Stephen C. O’Connell Chair
Professor of Law
Mark Fenster is the Stephen C. O’Connell Chair at the Levin College of Law. His legal research has focused on government transparency, legal intellectual history, and constitutional limits on government regulation. He is the author of the book The Transparency Fix: Secrets, Leaks, and Uncontrollable Government Information (Stanford University Press, 2017), and his articles and essays have appeared in the California Law Review, Michigan Law Review, Iowa Law Review, Hastings Law Journal, Administrative Law Review, among others. He is also the author of Conspiracy Theories: Secrecy and Power in American Culture, 2nd ed. (University of Minnesota Press, 2008), an influential work of cultural and political theory.
He joined the UF faculty in 2001. He currently teaches Contracts, Payment Systems, and Statutory Interpretation, and in the past has taught Property, Contracts, Administrative Law, Land Use, and Intellectual Property, among other courses. Prior to working at UF Law, Fenster clerked for Judge Carlos F. Lucero of the Tenth Circuit of the U.S. Court of Appeals in Denver and worked in private practice in San Francisco as an Environmental and Land Use Law Fellow at Shute Mihaly & Weinberger.
Fenster earned his J.D. degree from Yale Law School and holds a PhD from the Institute of Communications Research at the University of Illinois at Urbana-Champaign. He earned his BA from the University of Virginia, and an MA from the Radio-Television-Film program at the University of Texas at Austin. He is admitted to practice law in New York and California.
J.D., Yale Law School
Ph.D., University of Illinois at Urbana-Champaign
Institute of Communications Research
M.A., University of Texas at Austin
Department of Radio/Television/Film
B.A., University of Virginia
Teaching and Scholarship
Administrative Law; Legislation/ Statutory Interpretation; Contracts; Government Transparency; Legal, Social, and Political Theory.
- Analysis of the administrative process, with an emphasis on the activities of federal regulatory agencies. Topics include legislative delegations of authority to agencies, executive branch controls, rulemaking and adjudicatory procedures, due process rights, and the scope of judicial review of administrative decision making.
- An introduction to the law and theory of legally enforceable agreements and promises, including elements of contract formation; consideration; effects of non-performance; conditions for relief from or discharge of obligations; and remedies.
- This course provides an introduction to the creation, implementation, and interpretation of statutes. It focuses on statutory interpretation by courts, and also covers the process of statutory enactment by state and national legislatures as well as enforcement by executive branches. As a result, the course materials include statutes, other legislative and regulatory materials, appellate decisions, and commentary from the relevant legal and political science literature. Note for 2019-20 academic year: This course overlaps significantly with the 2-hour Statutory Interpretation course taught by Professor Fenster in Fall 2018. Students from that course may not enroll in this course.
- The Transparency Fix: Secrets, Leaks, and Uncontrollable Government Information (Stanford University Press, 2017).
- Conspiracy Theories: Secrecy and Power in American Culture (revised 2nd ed.) (University of Minnesota Press, 2008). First edition published 1999. Excerpts translated into French, Polish, and Slovenian.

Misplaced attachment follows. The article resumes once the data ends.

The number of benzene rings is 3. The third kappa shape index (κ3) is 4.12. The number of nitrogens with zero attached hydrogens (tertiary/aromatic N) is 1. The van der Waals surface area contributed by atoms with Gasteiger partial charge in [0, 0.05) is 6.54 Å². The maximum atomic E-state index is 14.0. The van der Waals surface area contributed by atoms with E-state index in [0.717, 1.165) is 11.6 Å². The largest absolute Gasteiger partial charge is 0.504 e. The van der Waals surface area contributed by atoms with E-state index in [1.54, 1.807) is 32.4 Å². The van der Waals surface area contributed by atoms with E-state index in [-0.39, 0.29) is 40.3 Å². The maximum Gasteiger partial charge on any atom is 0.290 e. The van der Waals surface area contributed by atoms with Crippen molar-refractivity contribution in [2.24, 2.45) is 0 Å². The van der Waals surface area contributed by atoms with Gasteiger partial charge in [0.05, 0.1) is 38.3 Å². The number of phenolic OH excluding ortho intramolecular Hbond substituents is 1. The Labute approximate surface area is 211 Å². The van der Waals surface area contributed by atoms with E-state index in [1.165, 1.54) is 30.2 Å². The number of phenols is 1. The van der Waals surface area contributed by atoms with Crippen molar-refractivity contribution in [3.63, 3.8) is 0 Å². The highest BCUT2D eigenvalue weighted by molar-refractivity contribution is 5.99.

- “What Do Leaks Reveal? Foreign Policy, National Security, and the Contingent Effects of Informational Vigilantism,” in Foreign Policy Secrecy in the Age of transparency (Vigjilenca Abazi & Guri Rosen, eds., Oxford University Press forthcoming)
- “FOIA as an Administrative Law,” in Troubling Transparency: The Freedom of Information Act and Beyond 52 (David Pozen & Michael Schudson eds., Columbia University Press 2018)
- “The Informational Ombudsman: Fixing Open Government by Institutional Design,” in Freedom of Information and Governmental Transparency in an Open Government Era (Irène Bouhadana, William Gilles, & Russell Weaver eds., Les Éditions IMODEV, 2016)
Articles and Essays
- “Populism and Transparency: The Political Core of an Administrative Norm,” 89 University of Cincinnati Law Review 286 (2021).
- ” A ‘Public’ Journey Through COVID: Donald Trump, Twitter, and the Secrecy of U.S. Presidents’ Health,” 8 Critical Analysis of Law 25 (2021).
- “Transparency and The First,” 14 Florida International University Law Review 713 (2021) (symposium review essay).
- “National Security: The Sublime and the Bureaucratic,” New Rambler Review (2020).
- “Revealing Secrecy Tools, ” Harvard Law Review Blog (2019).
- “The Dramas of Criminal Law: Thurman Arnold’s Post-Realist Critique of Law Enforcement,” 53 Tulsa Law Review 497 (2018).
- “The Elusive Ethics of Leaking,” 18 Georgetown Journal of International Affairs 112 (2017).
- “Transparency in Trump’s America,” 30 Governance 173-175 (2017) (invited essay).
- “Mr. Peabody’s Improbable Legal Intellectual History,” 64 Buffalo Law Review 101-120 (2016) (symposium essay).
- “Opportunities for Law’s Intellectual History,” 64 Buffalo Law Review i-iv (2016) (with John Henry Schlegel) (symposium introduction).
- “The Informational Ombudsman: Fixing Open Government by Institutional Design.” 1 International Journal of Open Governments/ Revue Internationale des Governments Ouverts 275-296 (March 2015), available at http://ojs.imodev.org/index.php/RIGO/article/view/22/99.
- “Transparency in Search of a Theory.” 18 European Journal of Social Theory 150-167 (2015).
- “The Implausibility of Secrecy.” 65 Hastings Law Journal 309-363 (2014).
- “Substantive Due Process by Another Name: Koontz, Exactions, and the Regulatory Takings Doctrine.” 30 Touro Law Review 403-419 (2014) (symposium essay).